Radiant heaters can be mounted higher in the house so there is no need to raise or lower the heaters, and they take less time to preheat. Poultry producers can install a conventional radiant brooder or a radiant tube heater, in which hot air from a burner is forced through a metal pipe, causing it to heat up to temperatures as high as 1,000 degrees Fahrenheit. The outer surface of the pipe then radiates the heat to solid objects like the floor. Heat reflected upward is deflected downward by reflectors.
Thirty seven percent of poultry producers who installed energy-efficient measures as part of the MAESTRO program installed one form of radiant heating in their poultry houses.
Radiant brooders have a larger radiant zone than pancake heaters, because radiant brooders have a larger radiant element. Radiant brooders mounted higher off the floor create a larger radiant zone. According to University of Georgia Cooperative Extension data, this zone can be as wide as 40 feet in diameter resulting in large, loosely packed circles on cold winter mornings. Equipment dealers often take care of the installation of radiant brooders, but some MAESTRO participants did so without assistance from professional installers.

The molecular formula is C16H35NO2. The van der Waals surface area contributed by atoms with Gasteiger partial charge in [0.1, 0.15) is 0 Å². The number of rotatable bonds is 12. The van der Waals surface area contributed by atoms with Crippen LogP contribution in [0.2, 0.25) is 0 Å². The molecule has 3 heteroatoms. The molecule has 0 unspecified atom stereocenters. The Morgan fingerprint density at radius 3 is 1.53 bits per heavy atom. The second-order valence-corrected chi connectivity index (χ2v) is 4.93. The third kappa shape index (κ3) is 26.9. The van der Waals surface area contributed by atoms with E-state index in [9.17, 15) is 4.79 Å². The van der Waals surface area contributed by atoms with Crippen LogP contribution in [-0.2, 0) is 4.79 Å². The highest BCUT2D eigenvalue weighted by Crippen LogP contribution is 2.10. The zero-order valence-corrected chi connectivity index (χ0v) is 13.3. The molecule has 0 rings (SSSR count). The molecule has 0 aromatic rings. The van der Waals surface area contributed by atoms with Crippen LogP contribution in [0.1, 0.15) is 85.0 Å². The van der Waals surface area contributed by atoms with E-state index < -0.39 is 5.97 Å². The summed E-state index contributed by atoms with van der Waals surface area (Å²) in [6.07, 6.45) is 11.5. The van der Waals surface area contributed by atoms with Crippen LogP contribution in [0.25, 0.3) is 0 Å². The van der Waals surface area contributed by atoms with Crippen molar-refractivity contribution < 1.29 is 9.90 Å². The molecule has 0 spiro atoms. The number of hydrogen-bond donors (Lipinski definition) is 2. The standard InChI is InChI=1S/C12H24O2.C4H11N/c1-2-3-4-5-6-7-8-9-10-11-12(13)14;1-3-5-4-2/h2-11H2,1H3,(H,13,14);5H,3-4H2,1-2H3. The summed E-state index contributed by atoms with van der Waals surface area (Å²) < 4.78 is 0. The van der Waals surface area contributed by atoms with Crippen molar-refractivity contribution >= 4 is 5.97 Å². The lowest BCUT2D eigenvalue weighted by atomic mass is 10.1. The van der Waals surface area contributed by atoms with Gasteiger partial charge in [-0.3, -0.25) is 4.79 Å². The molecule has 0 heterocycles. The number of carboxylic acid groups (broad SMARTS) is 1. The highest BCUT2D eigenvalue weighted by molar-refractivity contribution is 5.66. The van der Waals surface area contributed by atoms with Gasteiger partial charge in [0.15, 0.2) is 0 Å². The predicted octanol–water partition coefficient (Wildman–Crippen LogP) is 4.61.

Average radiant brooder heater savings per farm.
|Propane savings||Savings per year||Installed cost|
Proper insulation of a poultry building is imperative to maintaining a proper temperature. Poultry producers can greatly improve facilities by sealing air leaks and insulating poultry houses to adequate R-values. There are several different recommended R-values for poultry houses, and the necessary level of insulation depends on whether the poultry house includes a heating system. For instance, in layer houses where there is no artificial heat, R-values of 9 to 12 are recommended for walls and 16 for ceilings. In broiler houses where artificial heat is needed, an R-value of 13 is recommended for walls and 24 for ceilings.